Accordingly, the arrangement of the comparators 36 and 38 and the control circuit 28 ensures that noise level averaging takes place only when no speech is present, so that a reliable and accurate noise level measurement is obtained, so that the adaptive threshold is also reliably and accurately determined.
Referring to FIG. 2, the averager 26 is constituted by a 12-bit adder 40, a RAM 42, and a latch 44; the comparators 36 and 38 are constituted by OR gates 46 and 48 respectively, and the control circuit 28 is constituted by a timing circuit 50, a RAM 52, an inverter 54, an AND gate 56, and an OR gate 58. FIG. 2 also shows the PROM 32 and the RAM 34.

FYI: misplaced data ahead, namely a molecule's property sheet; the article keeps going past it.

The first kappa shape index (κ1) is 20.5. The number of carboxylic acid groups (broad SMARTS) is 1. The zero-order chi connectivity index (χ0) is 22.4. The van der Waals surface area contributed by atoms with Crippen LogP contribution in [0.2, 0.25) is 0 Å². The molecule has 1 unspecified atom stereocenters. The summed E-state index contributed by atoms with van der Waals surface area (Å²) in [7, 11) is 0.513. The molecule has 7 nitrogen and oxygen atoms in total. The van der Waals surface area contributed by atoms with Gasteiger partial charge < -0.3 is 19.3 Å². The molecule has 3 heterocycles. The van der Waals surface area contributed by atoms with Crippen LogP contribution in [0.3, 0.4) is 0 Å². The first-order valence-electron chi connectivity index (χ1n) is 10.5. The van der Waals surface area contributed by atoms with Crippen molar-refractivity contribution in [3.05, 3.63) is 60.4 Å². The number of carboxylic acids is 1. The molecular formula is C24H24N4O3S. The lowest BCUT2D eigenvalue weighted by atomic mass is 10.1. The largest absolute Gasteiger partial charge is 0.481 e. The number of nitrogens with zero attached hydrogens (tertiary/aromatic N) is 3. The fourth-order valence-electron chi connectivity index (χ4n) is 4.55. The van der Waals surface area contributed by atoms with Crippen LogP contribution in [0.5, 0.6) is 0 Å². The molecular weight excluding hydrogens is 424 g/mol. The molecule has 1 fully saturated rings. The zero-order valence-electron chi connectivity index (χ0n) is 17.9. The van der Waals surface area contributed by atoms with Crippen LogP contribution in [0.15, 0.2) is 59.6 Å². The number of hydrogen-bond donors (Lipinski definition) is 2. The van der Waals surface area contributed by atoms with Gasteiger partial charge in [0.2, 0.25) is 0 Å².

The fixed threshold of -40 dBmO corresponds to the 7-bit digital value 0001111. Accordingly, this threshold is exceeded if any of the three most significant bits of the 7-bit average on the line 18 is a logic 1. The three most significant bits of the average on the line 18 are supplied to inuts of the OR gate 46, whose output is a logic 1 if the threshold is exceeded. Similarly, the three most significant bits of the receive path average from the averager 20 are supplied to inputs of the OR gate 48, whose output is a logic 1 if the threshold is exceeded. The outputs of the gates 46 and 48 are combined in the OR gate 58, whose output signal on a line 60 is supplied to the timing circuit to inhibit or abort the timing process when speech is present in either of the receive and transmit paths.